The integration of a steam shower is one of the most popular luxury amenities to hit the housing industry. After all, it is a bathing ritual that has been historically practiced from Turkey to Russia, Finland and even by the American Indians.
The Turkish Steam Bath, or Hammam, serves as a social gathering place and ritual cleansing site, as well as an architectural structure. It is a cultural fusion of community, design and the art of relaxation. In a Turkish bath, one relaxes in a warm room and moves to a hotter room, before they conclude the ritual with a splash of cold water.
Similar to the Turkish Hammam, the Russian Banyas (steam houses) usually have three rooms: entrance room, steam room and washing room. The entrance room, called a predbannik or pre-bath, is a room in which to de-robe. Before bathers enter the steam room, a bucket of water is poured over heated rocks in the stove. Bathers often add aromatherapy scents to the water. The washing room features a hot water tap that uses water heated by the steam room stove, as well as a tap for cold water so that it can be mixed to a comfortable temperature for washing.
In the cultural steam bath traditions mentioned above, there are usually several steps taken to fully benefit from steam bathing. Many luxury steam shower manufacturers today have simplified the process through advanced technological know-how, stylish design and a half century of experience in the current culture of steam bathing. This means no more moving from room to room. Today, the steam shower is integrated into an existing shower stall. All one has to do is simply push a button and within seconds the steam session begins. Some steam shower packages even feature technologies that learn a bather’s ideal steam room temperature and maintain it throughout the duration of their session. And instead of dispersing aromatic plants into a bucket of water, all one has to do is pour aromatherapy essential oils directly into the steamhead. The bather can rest back and let the automatically circulating aromatic oils rejuvenate them.
Add in chromatherapy and the music or sound of one’s choice and the steam shower experience has been completely transformed into the ultimate residential spa retreat.
The Roman Bath
The history of the Roman bath began during the height of the Roman Empire. Ancient Roman baths served many community and social functions within Roman society. Everyone in Rome used Roman public baths, regardless of socioeconomic status. Drawing on natural hot springs from beneath the ground, a system of pumps brought water up and into the large pool areas, wherever springs existed. Heaters were also created to maintain warm temperatures in the baths.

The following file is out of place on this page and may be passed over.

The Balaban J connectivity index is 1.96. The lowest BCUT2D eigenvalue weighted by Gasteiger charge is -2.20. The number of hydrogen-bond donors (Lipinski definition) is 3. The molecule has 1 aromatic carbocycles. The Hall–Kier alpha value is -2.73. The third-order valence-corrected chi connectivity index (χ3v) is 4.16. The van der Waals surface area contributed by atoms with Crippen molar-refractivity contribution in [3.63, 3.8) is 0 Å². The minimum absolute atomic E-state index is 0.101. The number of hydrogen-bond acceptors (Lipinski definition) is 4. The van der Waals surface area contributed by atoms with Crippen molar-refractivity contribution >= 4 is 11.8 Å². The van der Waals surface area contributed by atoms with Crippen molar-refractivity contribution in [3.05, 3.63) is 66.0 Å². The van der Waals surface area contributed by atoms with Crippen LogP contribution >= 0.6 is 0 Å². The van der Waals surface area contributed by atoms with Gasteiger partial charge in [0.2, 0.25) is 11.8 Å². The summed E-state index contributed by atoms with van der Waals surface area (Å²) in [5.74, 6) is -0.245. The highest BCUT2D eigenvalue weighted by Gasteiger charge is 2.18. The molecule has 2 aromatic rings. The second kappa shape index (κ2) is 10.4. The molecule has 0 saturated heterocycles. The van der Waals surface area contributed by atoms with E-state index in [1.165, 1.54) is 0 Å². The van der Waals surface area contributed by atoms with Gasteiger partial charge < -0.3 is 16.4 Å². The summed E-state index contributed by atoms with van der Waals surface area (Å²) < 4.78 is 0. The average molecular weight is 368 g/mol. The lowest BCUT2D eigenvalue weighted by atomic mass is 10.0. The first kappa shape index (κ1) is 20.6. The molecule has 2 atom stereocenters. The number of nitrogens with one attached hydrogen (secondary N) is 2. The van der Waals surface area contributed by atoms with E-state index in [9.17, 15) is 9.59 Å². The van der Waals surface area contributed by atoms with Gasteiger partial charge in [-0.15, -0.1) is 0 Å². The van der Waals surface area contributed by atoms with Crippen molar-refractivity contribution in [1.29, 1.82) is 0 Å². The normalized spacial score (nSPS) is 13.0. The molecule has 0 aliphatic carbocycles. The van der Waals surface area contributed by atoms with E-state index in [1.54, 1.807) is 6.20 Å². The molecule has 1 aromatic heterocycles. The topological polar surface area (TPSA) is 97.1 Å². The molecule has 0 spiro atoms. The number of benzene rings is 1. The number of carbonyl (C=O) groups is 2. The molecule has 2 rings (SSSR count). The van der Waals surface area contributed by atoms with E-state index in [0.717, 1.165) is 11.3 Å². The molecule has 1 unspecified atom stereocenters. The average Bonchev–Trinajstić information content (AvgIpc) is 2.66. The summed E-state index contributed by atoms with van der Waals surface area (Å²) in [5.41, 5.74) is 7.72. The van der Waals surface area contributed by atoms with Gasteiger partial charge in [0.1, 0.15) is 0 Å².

Today in Bath, England – the Thermae Bath Spa offers travelers a place to experience the spa culture of years past. The historical parts of the spa – Roman, medieval, Georgian and Victorian – have been refurbished and returned to life, but there’s also an astonishing new 21st-century spa complex that offers
a full range of treatments, complementary therapies and steam rooms, not to mention the opportunity to bath in a rooftop thermal pool open to the skies. In fact, Thermae Bath Spa is the only place in Britain to offer bathing in natural spring waters, believed to have fallen as rain around 10,000 years ago. Over 1 million litres of mineral-rich water flow from the thermal springs each day, at an average temperature of 113°F. The thermal waters were used for many years in Bath to treat rheumatic and muscular disorders, as well as skin ailments and respiratory problems. The Cross Bath and Hot Bath are fed by the Cross Spring, while the New Royal Bath draws water primarily from the Hetling Spring. The King’s Spring supplies the Kings Bath in the Roman Baths.
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